Family ‘Abduction’ Cases

‘Abduction’ is a word that strikes fear into any parent’s heart. The Family Division of the Royal Court of Jersey recently dealt with a case of ‘abduction’, albeit that the Court recognised that what had occurred may not be an ‘abduction’ in the strict sense of the meaning of the word.

What had happened was that a child had been removed from her lawful custodian. In this case the mother was the lawful custodian of the child, who was intending to relocate with the child to a new country. The father’s mother (the grandmother) removed the child from the mother’s care and travelled with her to Jersey, where the father lived. It was alleged that the child had made contact with her grandmother and asked her to come and get her.

The mother located the child and the matter was brought before the Court. The Court made an interim order prohibiting the child being removed from Jersey and the matter was referred to the Registrar of the Family Division for an urgent determination as to whether the child should be returned to the mother.

The Registrar dealt with the matter and determined that the child should be returned to the care of the mother. The father appealed the Registrar’s decision. The Appellate Court’s decision was to allow the appeal. In its judgment (F v G [2022] JRC 206), the Court provided guidance on how the Registrar (or Courts) should deal with an ’abduction’ or ‘snatch’ case.

The Court’s guidance/observations included:

  1. That maintaining the status quo (ie in this case the child being returned to its mother, the legal custodian, and reflecting the position prior to the ‘abduction’) was a significant factor but was not determinative and should not be given undue weight.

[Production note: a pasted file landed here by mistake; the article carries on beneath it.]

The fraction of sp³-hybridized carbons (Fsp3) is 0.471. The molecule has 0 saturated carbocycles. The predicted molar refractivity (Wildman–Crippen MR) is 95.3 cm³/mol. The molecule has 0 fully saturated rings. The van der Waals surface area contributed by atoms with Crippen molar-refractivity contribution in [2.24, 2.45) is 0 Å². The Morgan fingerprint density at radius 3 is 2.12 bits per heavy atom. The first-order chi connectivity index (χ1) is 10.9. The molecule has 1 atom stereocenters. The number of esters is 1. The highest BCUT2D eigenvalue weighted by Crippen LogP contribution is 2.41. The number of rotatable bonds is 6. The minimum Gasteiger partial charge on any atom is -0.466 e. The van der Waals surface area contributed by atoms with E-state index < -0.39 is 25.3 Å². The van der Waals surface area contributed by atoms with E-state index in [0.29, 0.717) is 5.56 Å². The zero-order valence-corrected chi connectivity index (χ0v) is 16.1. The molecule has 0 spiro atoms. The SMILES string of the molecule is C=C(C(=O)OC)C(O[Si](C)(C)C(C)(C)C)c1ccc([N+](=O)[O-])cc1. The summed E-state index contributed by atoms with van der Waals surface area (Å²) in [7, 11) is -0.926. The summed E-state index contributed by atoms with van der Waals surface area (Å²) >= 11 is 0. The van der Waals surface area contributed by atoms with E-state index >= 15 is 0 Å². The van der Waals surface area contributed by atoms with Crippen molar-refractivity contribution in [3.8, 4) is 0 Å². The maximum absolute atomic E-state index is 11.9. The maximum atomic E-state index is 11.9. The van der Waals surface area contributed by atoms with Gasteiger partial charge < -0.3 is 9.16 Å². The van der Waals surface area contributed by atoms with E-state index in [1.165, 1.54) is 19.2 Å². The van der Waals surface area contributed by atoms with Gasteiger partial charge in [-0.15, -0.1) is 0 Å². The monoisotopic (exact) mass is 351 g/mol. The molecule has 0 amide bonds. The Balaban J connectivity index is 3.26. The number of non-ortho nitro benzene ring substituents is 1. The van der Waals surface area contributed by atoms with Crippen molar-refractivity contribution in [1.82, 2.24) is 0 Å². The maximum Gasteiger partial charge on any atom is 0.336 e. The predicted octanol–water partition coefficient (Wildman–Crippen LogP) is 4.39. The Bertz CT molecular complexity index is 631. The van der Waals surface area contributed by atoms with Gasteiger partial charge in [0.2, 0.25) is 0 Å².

2. The overriding objective requires that sufficient time be given to explore the matter sufficiently in order to properly consider the welfare and interests of the child, which are paramount. It is incumbent on the Courts, if reasonably possible, to allow evidence to be heard on welfare issues and to afford any Court appointed guardian with a reasonable opportunity to assess the Child.

There is obviously a balancing exercise to be done between dealing with such cases as a matter of urgency and ensuring that justice is done, and the welfare of the child is properly taken into account. The Court is quite clear that if there are no immediate dangers, then time and care should be taken to resolve these ‘abduction’ cases.

Sinels has knowledge and experience of such matters and is able to assist and guide parties through the process.

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Steven Chiddicks

Steven Chiddicks

Counsel View Profile

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